Historic Civil War battle Field
The Centralia Battle
One of the bloodiest battles of the War between the States was fought here on the afternoon of September 27, 1864. 120 newly-recruited federal soldiers of the 39th Missouri Mounted Infantry Volunteers commanded by Major A.V.E. Johnston, was engaged by 400 veteran Confederate guerrilla forces lead by Captain William T. “Bloody Bill” Anderson. The Federal soldiers were armed with a single shot Enfield muskets while the guerrillas fought with Navy Colt revolvers, some having as many as four to six pistols each. Johnston dismounted his men and formed them into a single skirmish line. The guerrillas attacked the Federal soldiers head-on, and on both flanks. The battle lasted only 3 minutes. Johnston and almost every one of his men were killed and later mutilated by the guerrillas. The guerrilla forces lost only 3 men during the battle. One month later near Albany, Missouri, “Bloody Bill” Anderson was ambushed and killed by Federal troops using the same tactics he used at the Battle of Centralia. back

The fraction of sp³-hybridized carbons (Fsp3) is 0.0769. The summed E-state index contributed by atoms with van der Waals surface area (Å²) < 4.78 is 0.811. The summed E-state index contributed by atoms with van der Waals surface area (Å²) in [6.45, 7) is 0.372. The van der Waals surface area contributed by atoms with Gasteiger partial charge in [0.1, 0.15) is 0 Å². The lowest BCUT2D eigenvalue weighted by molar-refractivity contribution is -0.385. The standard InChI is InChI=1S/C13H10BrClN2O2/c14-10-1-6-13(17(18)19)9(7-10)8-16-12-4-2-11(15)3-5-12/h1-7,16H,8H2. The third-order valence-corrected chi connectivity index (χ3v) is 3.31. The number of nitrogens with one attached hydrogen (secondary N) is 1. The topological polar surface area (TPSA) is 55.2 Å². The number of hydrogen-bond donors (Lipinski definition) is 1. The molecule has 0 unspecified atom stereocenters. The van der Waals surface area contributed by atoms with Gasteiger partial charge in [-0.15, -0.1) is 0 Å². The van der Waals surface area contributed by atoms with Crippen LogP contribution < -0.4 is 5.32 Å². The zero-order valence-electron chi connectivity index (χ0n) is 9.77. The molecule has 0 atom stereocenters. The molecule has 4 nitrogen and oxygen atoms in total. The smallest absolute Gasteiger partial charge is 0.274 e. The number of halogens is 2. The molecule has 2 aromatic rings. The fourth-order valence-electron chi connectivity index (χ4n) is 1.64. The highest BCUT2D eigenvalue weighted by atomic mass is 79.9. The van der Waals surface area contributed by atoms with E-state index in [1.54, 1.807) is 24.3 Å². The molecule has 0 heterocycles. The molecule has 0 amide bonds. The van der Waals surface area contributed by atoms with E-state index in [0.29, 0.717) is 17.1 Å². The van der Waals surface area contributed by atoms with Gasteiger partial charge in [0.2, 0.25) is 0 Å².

On the morning of September 27, 1864, Confederate Captain William T. “Bloody Bill” Anderson with 80 guerrillas entered the town of Centralia to reconnoiter and disrupt traffic on the North Missouri Railroad which ran through town. Before noon a passenger train carrying 23 furloughed Federal soldiers approached the town. The guerrillas piled railroad ties across the tracks and stopped the train. All except one of these Federal soldiers were lined up and executed by Anderson’s men. The guerrillas burned the train depot and returned to camp Southeast of town. That afternoon, Union Major A.V.E. Johston with 155 soldiers from 39th Missouri Mounted Infantry Volunteers rode into Centralia. Johnston was enraged when he saw the massacred soldiers lying on the ground. The citizens of Centralia told him that Anderson was camped about three miles south of town, with a force of approximately 400 guerrillas. Major Johnston swore revenge for his murdered comrades and rode out to confront Anderson and the Guerrillas. Leaving 35 soldiers in Centralia the guerrillas decoyed the Federal command into a field that was surrounded on two sides by dense timber near Young’s Creek.
Sons of Confederate Veterans 1896
Colonel James J. Searcey Camp 1923 Sons of Confederate Veterans 2005